A daily progress report is a document that reports the daily activities of a project. While it’s not required on all projects, it can be utilized in every job as an indicator of events that slow progress on a project. Daily reports provide an update of the actions taking place on a project and the daily details of a site. These reports act as a record that keeps subcontractors and stakeholders informed. When completing progress reports, providing significant details in a clear manner is essential. A standardized checklist can help contractors and subs provide clear details without wasting time. 

While you can have additional details, a daily progress report should include:

  • The date 
  • Timestamps to accommodate specific information
  • Weather and site conditions
  • Material and labor logs
  • Potential risks
  • Incidents
  • Additional comments (such as notes on any unexpected activity that caused delays that might impact the project)

Daily progress reports provide clear insight into the activities actually occurring during a project. They can help solve disputes and clarify why a certain team or task experienced unexpected delays.

3. Key Performance Indicators (KPIs)

Construction team analyzing project KPIs and daily reports

Key performance indicators (KPIs) are measurements that indicate how a company is doing in relation to its goals. In an atmosphere where cost and labor estimates are an essential part of winning jobs and getting paid, KPIs are a useful metric to keep projects on track. Organizations use some financial KPIs like gross and net profit margins and net cash flow to assess a company’s credit risk. Project KPIs can help assess bid accuracy and productivity on a job, so they can be essential elements in reports that improve construction productivity.

Reports that improve construction productivity might have project KPIs such as:

Cost Variance

The variance in cost is the difference between the planned budget of a project and the actual cost. It can be determined by subtracting the actual cost of a project from the planned budget. To determine the reasons for cost variance, you can break a project down into scopes.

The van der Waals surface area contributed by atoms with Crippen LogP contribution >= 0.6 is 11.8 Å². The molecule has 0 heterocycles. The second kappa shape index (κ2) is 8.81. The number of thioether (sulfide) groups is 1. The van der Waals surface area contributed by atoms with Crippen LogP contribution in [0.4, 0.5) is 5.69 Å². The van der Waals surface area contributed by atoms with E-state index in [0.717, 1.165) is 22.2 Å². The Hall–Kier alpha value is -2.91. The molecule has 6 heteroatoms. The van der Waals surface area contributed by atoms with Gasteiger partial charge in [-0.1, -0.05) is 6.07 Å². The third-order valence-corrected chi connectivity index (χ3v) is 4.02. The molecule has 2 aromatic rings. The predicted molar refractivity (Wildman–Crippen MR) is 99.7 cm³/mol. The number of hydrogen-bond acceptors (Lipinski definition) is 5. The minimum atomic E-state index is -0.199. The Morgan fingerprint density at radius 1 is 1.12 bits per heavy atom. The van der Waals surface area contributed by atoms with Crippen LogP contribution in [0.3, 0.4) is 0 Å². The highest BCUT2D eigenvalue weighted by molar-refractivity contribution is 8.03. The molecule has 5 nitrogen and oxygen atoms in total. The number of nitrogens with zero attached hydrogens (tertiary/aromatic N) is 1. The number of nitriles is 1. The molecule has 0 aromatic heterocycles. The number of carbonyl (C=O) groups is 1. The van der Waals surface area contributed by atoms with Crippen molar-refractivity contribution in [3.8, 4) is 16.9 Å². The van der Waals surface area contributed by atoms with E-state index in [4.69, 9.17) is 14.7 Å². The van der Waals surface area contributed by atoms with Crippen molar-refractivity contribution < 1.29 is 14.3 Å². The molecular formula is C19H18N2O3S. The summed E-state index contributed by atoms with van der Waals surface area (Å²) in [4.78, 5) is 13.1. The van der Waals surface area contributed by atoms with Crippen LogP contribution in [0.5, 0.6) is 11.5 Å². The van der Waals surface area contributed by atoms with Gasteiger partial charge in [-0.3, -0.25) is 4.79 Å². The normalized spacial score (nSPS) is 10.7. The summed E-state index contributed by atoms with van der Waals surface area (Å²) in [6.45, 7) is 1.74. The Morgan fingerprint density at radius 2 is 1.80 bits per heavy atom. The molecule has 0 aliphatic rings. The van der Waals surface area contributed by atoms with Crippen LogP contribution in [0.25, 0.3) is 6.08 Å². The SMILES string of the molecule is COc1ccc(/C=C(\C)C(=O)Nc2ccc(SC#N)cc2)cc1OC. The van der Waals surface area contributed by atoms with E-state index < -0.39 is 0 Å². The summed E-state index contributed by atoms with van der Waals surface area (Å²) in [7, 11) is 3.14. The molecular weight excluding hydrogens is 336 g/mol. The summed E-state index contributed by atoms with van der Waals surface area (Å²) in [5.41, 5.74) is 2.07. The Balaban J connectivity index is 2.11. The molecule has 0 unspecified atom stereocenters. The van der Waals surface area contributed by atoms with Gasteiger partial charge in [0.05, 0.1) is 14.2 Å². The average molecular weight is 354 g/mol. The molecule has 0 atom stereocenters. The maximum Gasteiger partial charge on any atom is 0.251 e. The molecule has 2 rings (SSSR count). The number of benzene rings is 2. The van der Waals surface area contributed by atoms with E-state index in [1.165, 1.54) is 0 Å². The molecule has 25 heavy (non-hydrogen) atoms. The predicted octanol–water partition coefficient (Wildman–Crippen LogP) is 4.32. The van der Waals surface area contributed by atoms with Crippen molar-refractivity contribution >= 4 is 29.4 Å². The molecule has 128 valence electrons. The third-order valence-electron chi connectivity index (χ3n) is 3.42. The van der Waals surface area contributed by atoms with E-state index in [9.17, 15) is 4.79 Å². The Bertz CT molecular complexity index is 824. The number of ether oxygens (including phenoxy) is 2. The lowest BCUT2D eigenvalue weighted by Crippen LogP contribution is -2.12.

Estimated Labor vs. Actual Labor

A project estimate includes materials and estimated labor hours. A simple comparison of planned hours to actual hours can provide a clear picture of lost productivity. Utilizing daily reports alongside these comparisons can clarify any issues that led to lost production.

Percentage of Labor Downtime

For a successful project, you want to keep the percentage of downtime as close to zero as possible. To calculate a downtime percentage, simply divide downtime hours by the total hours spent on a project. In order to correctly calculate downtime hours, it’s essential to ensure workers report downtime and the related causes on daily reports.

For contractors and subcontractors working on a construction project, the idea of increased paperwork isn’t appealing. Time spent on paperwork in the field is time lost on active production. Luckily, you can improve construction productivity and eliminate cumbersome paper processes for your reports with cloud-based billing solutions from Flashtract

Construction billing software can help contractors streamline the documents used in the billing and payment process, providing more time for active work. A robust program can also generate reports that improve construction productivity. These improved processes can also make using a variety of documents to help track and improve productivity easier. With more documentation, contractors can easily track lost production and improve processes in the future.